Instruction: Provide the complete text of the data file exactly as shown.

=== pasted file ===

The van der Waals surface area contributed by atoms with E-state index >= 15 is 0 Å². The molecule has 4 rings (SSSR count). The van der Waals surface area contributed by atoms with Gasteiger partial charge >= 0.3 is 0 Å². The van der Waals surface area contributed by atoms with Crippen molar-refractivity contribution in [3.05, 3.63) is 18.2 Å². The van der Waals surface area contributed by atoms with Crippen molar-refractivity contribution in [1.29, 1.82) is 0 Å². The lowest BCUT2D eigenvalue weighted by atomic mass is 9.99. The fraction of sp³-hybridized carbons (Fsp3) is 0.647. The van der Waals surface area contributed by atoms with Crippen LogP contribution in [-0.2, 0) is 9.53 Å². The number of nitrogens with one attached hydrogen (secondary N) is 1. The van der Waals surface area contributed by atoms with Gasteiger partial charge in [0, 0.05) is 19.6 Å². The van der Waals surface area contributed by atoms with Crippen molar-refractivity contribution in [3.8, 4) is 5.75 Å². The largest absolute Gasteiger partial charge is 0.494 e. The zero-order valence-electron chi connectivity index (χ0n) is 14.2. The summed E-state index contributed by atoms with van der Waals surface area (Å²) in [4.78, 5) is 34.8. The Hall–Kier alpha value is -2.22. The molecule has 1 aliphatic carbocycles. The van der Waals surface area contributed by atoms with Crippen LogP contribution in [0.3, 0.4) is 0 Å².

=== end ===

The van der Waals surface area contributed by atoms with E-state index >= 15 is 0 Å². The molecule has 4 rings (SSSR count). The van der Waals surface area contributed by atoms with Gasteiger partial charge >= 0.3 is 0 Å². The van der Waals surface area contributed by atoms with Crippen molar-refractivity contribution in [3.05, 3.63) is 18.2 Å². The van der Waals surface area contributed by atoms with Crippen molar-refractivity contribution in [1.29, 1.82) is 0 Å². The lowest BCUT2D eigenvalue weighted by atomic mass is 9.99. The fraction of sp³-hybridized carbons (Fsp3) is 0.647. The van der Waals surface area contributed by atoms with Crippen LogP contribution in [-0.2, 0) is 9.53 Å². The number of nitrogens with one attached hydrogen (secondary N) is 1. The van der Waals surface area contributed by atoms with Gasteiger partial charge in [0, 0.05) is 19.6 Å². The van der Waals surface area contributed by atoms with Crippen molar-refractivity contribution in [3.8, 4) is 5.75 Å². The largest absolute Gasteiger partial charge is 0.494 e. The zero-order valence-electron chi connectivity index (χ0n) is 14.2. The summed E-state index contributed by atoms with van der Waals surface area (Å²) in [4.78, 5) is 34.8. The Hall–Kier alpha value is -2.22. The molecule has 1 aliphatic carbocycles. The van der Waals surface area contributed by atoms with Crippen LogP contribution in [0.3, 0.4) is 0 Å².